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Why CRM Doesn't Work

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Why CRM Doesn't Work

How to Win by Letting Customers Manage the Relationship

Bloomberg Press,

15 min read
10 take-aways
Audio & text

What's inside?

Customer Relationship Management was the new hot bullet. Just one problem: the customer wasn’t in charge.

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Editorial Rating



  • Innovative


Customer Management of Relationships (CMR) is not a tactic or gimmick - it’s a new way of looking at your business. Author Frederick Newell promises that CMR will put your customers where they should be: at the forefront of your company’s efforts. Newell, an international marketing consultant and leading Customer Relationship Management (CRM) authority, explains that a strong relationship with customers is essential to success. Although his book is unnecessarily repetitive at times and poorly organized, he provides excellent advice for companies already on the road to improving their customer interactions. Valuable testimony from experts accompanies numerous case studies. Whether you took a ride on the CRM train, or not, if you want better customer relationships for your business, thinks this book may be your ticket.


The Ghost of CRM Past

At first, Customer Relationship Management (CRM) placed itself at the forefront of strategic corporate thinking. Companies initially embraced the concept as a way to use transactional and demographic data to serve customers better while achieving operational efficiencies. According to a Jupiter Media Metrics study, 74% of U.S.-based companies increased their CRM budgets from 2000 to 2001, most of them by 25% to 50%. In Europe, according to a Cap Gemini Ernst & Young and Gartner survey, 67% of companies surveyed started a CRM program between 1999 and 2001, and more than one third of respondents thought of CRM as a priority.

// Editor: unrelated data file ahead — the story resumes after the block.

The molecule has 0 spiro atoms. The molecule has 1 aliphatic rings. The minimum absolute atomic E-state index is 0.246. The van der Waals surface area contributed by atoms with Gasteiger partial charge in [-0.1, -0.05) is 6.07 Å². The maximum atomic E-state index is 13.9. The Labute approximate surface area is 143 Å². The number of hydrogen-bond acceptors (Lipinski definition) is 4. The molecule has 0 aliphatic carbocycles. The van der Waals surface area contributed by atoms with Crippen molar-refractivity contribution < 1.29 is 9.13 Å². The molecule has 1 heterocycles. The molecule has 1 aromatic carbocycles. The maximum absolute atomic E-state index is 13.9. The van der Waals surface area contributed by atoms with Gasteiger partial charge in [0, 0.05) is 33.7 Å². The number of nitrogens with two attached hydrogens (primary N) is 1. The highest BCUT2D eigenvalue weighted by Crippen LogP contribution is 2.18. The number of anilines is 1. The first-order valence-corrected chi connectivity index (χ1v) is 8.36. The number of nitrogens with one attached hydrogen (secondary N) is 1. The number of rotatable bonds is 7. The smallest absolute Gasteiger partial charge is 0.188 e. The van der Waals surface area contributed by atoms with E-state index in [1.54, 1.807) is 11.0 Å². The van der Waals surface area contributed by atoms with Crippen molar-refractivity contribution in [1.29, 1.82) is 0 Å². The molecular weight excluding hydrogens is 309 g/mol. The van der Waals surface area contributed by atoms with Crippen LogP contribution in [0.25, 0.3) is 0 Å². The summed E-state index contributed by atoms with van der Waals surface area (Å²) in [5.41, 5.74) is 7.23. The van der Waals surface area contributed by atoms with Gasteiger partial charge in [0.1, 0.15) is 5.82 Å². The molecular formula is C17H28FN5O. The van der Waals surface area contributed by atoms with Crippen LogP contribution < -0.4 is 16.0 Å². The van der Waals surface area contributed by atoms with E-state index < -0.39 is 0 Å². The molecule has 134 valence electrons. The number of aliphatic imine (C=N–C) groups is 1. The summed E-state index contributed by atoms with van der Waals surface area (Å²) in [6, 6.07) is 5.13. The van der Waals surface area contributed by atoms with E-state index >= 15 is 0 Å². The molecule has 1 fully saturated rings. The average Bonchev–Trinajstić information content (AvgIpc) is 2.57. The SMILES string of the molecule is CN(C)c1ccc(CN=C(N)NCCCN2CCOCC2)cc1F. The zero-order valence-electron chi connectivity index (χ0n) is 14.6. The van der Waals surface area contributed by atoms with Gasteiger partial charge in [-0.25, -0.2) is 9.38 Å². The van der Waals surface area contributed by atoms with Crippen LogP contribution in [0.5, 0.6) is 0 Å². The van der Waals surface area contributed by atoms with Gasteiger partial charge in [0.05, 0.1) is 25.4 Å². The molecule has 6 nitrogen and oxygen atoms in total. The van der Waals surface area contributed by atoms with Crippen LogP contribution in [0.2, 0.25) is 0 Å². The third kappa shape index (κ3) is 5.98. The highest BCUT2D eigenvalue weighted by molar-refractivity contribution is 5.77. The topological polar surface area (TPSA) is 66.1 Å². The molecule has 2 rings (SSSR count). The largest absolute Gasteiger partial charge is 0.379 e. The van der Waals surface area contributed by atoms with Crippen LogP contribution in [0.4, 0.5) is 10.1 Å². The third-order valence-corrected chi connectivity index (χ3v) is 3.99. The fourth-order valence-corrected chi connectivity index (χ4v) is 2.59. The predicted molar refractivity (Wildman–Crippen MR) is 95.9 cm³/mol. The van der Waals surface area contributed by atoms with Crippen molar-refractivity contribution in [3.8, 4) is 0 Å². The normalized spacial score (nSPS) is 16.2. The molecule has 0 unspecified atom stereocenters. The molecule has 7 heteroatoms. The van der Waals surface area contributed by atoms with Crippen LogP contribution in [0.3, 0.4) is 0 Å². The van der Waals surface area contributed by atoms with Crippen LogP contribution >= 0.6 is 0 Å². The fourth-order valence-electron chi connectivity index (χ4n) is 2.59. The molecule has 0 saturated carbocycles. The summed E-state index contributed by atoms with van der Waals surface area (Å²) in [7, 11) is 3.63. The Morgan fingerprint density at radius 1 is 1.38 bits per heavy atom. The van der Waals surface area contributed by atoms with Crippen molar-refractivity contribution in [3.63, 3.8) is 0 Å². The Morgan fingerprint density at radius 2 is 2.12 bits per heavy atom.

But now, a few years after it caught fire, CRM has failed to deliver its promised heat. Despite the considerable sums of money poured into CRM programs in recent years, the concept failed to meet expectations and, more significantly, failed to help companies achieve profitability. Today, only 25% to 30% of companies are satisfied with the results of their CRM efforts. In 2001, only one in five CRM providers made a profit, while the others lost a collective total of $8.8 billion.

Why has CRM left so much to be desired...

About the Author

Frederick Newell, an international marketing consultant, has helped multinationals as well as small businesses develop and manage customer relationship strategies. He consults for companies in the U.S., Canada, the U.K., Brazil and Argentina. He is also the author of, Wireless Rules and The New Rules of Marketing.

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